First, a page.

Japanese Encephalitis Virus

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Also Known As: JE — Japanese B Encephalitis — Hydrancephaly — JEV — JE Virus

Contents

Introduction

Japanese Encephalitis is caused by a mosquitoe-borne flavivirus and affects a wide range of species including ruminants, carnivores, birds and humans.

It is best known for causing reproductive failure in sows and central nervous system disease in horses. Pigs are the main amplifying host.

This disease is notifiable to the World Organisation for Animal Health (OIE)

JE is zoonotic, epidemics having been recorded in Japan, Korea and India during the mosquito season. Although disease is usually mild or subclinical, fatal encephalitis can develop in children.

Distribution

JE has a number of insect vectors, mainly mosquitoes. Distribution is restricted to South-East Asia.

Birds, particularly herons, are maintenance hosts for JEV while pigs are amplifier hosts.

Clinical Signs

Key reproductive signs include abortion in pregnant sows, stillbirths, male infertility, lack of libido, small litter sizes and heat on palpation of the testes and scrotum.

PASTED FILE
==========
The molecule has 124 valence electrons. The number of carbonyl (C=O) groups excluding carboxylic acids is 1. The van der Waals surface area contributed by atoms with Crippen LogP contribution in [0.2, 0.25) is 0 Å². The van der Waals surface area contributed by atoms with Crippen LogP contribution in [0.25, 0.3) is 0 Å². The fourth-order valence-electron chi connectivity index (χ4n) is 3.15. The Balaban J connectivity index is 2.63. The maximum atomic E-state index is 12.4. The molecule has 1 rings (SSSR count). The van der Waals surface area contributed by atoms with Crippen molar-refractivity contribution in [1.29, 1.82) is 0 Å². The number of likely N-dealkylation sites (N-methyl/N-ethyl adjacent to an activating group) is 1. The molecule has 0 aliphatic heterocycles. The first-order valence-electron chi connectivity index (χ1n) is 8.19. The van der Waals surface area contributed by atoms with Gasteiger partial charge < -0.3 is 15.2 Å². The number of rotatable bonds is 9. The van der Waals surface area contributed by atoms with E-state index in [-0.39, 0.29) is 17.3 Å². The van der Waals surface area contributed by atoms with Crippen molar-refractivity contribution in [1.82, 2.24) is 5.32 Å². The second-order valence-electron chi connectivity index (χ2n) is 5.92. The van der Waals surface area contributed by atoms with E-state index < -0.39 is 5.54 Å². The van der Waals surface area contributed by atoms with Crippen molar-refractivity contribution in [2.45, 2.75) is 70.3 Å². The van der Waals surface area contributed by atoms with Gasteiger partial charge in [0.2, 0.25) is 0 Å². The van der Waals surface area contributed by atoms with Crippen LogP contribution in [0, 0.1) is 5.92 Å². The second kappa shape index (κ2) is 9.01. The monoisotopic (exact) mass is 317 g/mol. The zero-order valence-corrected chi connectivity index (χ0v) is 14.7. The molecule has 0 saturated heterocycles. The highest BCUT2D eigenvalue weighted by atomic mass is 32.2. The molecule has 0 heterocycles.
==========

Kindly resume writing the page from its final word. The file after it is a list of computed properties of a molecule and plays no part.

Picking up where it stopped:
Neurological disease in horses features trembling, ataxia, incoordination, opisthotonus, hypermetria, aggression and blindness.

Anorexia, inappetance and ill thrift often accompany other signs.

Infection is usually subclinical in other species.

Diagnosis

Antibody titres can be detected serologically by haemagglutination inhibition, ELISA, serum neutralisation and other methods. Antibodies can also be detected in foetuses.

Viral antigen can be demonstrated in brain, placenta and foetuses by indirect fluorescent staining (IFAT) and avidin-biotin staining.

On post-mortem of piglets from infected dams, hydrocephalus, hydrothorax, subcutaneous oedema and necrotic foci within the organs are common. The meninges and spinal cord may be congested and cerebellar hypomyelinogenesis has been described. [1]

In male infected pigs, large amounts of mucoid fluid are present within the tunica vaginalis and the epididymis and tunic are fibrosed.

Treatment

No treatment is available in animals.

Human recombinant interferon has been used in human cases of JEV.

Control

Live attenuated vaccines are available against JEV. A human vaccine is available and should be given to those at high risk of exposure to infection.

Fly control is valuable but impractical.



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References

  1. Morimoto, T. (1969) Epizootic swine stillbirth caused by Japanese encephalitis virus. Proc symposium on factors producing embryonic and fetal abnormalities, death, and abortion in swine. US ARS, 91-73:137-153


CABIlogo

This article was originally sourced from The Animal Health & Production Compendium (AHPC) published online by CABI during the OVAL Project.

The datasheet was accessed on 6 June 2011.











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